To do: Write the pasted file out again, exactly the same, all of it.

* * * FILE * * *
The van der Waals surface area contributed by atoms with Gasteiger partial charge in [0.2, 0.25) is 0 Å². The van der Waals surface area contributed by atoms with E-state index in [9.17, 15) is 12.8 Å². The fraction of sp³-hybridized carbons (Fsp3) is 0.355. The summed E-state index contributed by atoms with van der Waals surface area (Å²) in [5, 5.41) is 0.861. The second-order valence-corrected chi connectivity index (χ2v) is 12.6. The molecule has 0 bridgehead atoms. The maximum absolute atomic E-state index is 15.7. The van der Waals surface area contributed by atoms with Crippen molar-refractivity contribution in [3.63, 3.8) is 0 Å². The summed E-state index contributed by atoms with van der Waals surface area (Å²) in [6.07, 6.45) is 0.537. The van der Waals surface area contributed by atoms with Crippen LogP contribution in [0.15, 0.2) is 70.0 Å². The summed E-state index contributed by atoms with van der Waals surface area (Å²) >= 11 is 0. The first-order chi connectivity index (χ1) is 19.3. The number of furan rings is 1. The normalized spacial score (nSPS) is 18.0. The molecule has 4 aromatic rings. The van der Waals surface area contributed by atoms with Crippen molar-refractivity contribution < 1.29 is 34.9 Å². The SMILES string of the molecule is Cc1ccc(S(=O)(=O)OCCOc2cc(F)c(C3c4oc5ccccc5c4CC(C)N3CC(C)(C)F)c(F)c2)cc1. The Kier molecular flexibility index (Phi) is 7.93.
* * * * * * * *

The van der Waals surface area contributed by atoms with Gasteiger partial charge in [0.2, 0.25) is 0 Å². The van der Waals surface area contributed by atoms with E-state index in [9.17, 15) is 12.8 Å². The fraction of sp³-hybridized carbons (Fsp3) is 0.355. The summed E-state index contributed by atoms with van der Waals surface area (Å²) in [5, 5.41) is 0.861. The second-order valence-corrected chi connectivity index (χ2v) is 12.6. The molecule has 0 bridgehead atoms. The maximum absolute atomic E-state index is 15.7. The van der Waals surface area contributed by atoms with Crippen molar-refractivity contribution in [3.63, 3.8) is 0 Å². The summed E-state index contributed by atoms with van der Waals surface area (Å²) in [6.07, 6.45) is 0.537. The van der Waals surface area contributed by atoms with Crippen LogP contribution in [0.15, 0.2) is 70.0 Å². The summed E-state index contributed by atoms with van der Waals surface area (Å²) >= 11 is 0. The first-order chi connectivity index (χ1) is 19.3. The number of furan rings is 1. The normalized spacial score (nSPS) is 18.0. The molecule has 4 aromatic rings. The van der Waals surface area contributed by atoms with Crippen molar-refractivity contribution < 1.29 is 34.9 Å². The SMILES string of the molecule is Cc1ccc(S(=O)(=O)OCCOc2cc(F)c(C3c4oc5ccccc5c4CC(C)N3CC(C)(C)F)c(F)c2)cc1. The Kier molecular flexibility index (Phi) is 7.93.